What is over processing in lean?

What is over processing in lean?

Over-processing refers to doing more work, adding more components, or having more steps in a product or service than what is required by the customer.

What is the difference between overproduction and Overprocessing?

Overproduction means making more of a product than can be sold, as when the company exceeds customer orders or continues making a product even after sales decline. Overproduction is considered the most serious of the seven mudas, because it results from and encompasses all the others.

What is an example of Overprocessing?

Some prevalent examples of overprocessing include painting a car part which will never be seen by the customer or be susceptible to rust, or unnecessary plastic packaging on fresh fruit and vegetables.

What is Wormpit?

There is a simple way to remember the 7 wastes of lean manufacturing: simply remember the rather silly acronym WORMPIT! Waiting. Over production. Rejects. Motion (Excess)

How do you get rid of excess processing?

Let’s look at a few techniques that can help you prevent over-processing casualties.

  1. Have a clear schedule & work plan.
  2. Establish clear quality standards & stick by them.
  3. Establish the “Final Critic” and move on.
  4. Remember to get signed change orders for any changes.

What is a good example of Lean thinking?

Examples of added value for manufacturers include extra product features deemed valuable by customers, shorter lead times, and more convenient deliveries in smaller batches.

What are the five Lean principles?

According to Womack and Jones, there are five key lean principles: value, value stream, flow, pull, and perfection….Five Key Principles

  • Value. Value is always defined by the customer’s needs for a specific product.
  • Value stream.
  • Flow.
  • Pull.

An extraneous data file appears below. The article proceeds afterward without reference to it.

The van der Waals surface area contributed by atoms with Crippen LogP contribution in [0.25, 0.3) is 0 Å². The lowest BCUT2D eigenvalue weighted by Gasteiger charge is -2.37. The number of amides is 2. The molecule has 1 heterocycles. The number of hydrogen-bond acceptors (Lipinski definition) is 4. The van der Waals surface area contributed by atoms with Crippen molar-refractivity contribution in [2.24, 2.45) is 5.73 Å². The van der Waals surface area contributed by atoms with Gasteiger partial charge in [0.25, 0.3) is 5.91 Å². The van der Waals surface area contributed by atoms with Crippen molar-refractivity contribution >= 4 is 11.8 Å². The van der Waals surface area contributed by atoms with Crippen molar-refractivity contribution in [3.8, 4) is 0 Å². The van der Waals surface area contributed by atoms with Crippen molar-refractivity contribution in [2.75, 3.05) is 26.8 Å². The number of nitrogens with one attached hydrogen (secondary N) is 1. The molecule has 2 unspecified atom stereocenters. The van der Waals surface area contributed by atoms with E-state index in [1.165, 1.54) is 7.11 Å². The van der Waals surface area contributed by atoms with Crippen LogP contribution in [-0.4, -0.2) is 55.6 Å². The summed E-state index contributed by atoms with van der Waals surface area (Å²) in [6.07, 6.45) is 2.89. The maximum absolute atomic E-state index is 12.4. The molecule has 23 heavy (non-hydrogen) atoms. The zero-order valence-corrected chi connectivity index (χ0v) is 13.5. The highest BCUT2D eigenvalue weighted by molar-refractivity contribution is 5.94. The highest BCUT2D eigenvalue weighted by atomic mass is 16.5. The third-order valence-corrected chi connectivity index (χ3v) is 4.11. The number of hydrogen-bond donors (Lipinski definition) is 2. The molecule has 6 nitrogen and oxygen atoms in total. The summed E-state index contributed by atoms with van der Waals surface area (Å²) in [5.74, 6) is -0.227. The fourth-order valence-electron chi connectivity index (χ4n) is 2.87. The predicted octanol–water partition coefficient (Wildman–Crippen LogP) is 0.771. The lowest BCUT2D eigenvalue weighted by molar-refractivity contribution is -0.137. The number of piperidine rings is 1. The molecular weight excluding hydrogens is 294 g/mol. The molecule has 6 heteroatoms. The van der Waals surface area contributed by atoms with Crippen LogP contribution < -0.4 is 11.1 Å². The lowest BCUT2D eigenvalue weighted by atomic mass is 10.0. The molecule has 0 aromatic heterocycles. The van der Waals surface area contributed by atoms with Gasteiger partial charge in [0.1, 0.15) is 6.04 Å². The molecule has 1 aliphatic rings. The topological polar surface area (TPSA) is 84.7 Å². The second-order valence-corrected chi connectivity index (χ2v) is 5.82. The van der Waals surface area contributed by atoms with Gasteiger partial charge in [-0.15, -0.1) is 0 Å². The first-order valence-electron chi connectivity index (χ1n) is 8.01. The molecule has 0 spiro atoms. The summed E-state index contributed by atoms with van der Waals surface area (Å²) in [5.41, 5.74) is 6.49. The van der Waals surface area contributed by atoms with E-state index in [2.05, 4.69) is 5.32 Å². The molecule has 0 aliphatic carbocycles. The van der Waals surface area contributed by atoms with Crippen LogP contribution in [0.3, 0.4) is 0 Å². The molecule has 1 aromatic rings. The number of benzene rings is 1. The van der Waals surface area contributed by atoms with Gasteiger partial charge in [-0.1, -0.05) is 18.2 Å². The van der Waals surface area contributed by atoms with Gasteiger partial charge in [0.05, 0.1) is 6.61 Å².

• Perfection.

Why over processing is a waste?

Causes of Overprocessing Waste include: Poorly planned work processes that cause extra steps along the way. Including more components or material than necessary for the product to meet specifications. Delivering higher precision dimensional components than necessary.

Why is over-processing a waste?

What is excess processing?

Excess processing is a sign of a poorly designed process. This could be related to management or administrative issues such as lack of communication, duplication of data, overlapping areas of authority and human error. It may also be the result of equipment design, inadequate job station tooling or facility layout.

What is over-processing waste according to lean manufacturing?

Over-processing involves making more labor, using more components, or adding more steps in a product or service than what is required by the end-user (s). Over-processing is defined as a waste in lean manufacturing when the company is using: In fact, over-processing is one of the eight (8) wastes of lean manufacturing.

What does Timwood lean mean in manufacturing category?

Timwood Lean Refers to the 7 Waste of Lean Managing a competent business entity covers lean manufacturing which is a technique for reducing waste that influences manufacturing strategies, production, and customer relationships.

What does overprocessing mean in the 8 wastes?

8 Wastes – Overprocessing. (This is the second in a series of deeper dives into the 8 lean wastes.) “Overprocessing” in the food world refers to the continual changing/adding/fortifying/manipulating of materials that takes it further and further from its natural, original state.

What do you need to know about lean thinking?

Lean thinking aims to remove wastes from work processes. Before diving into the 8 wastes, it is important to understand what waste is. Waste is any action or step in a process that does not add value to the customer. In other words, waste is any process that the customer does not want to pay for.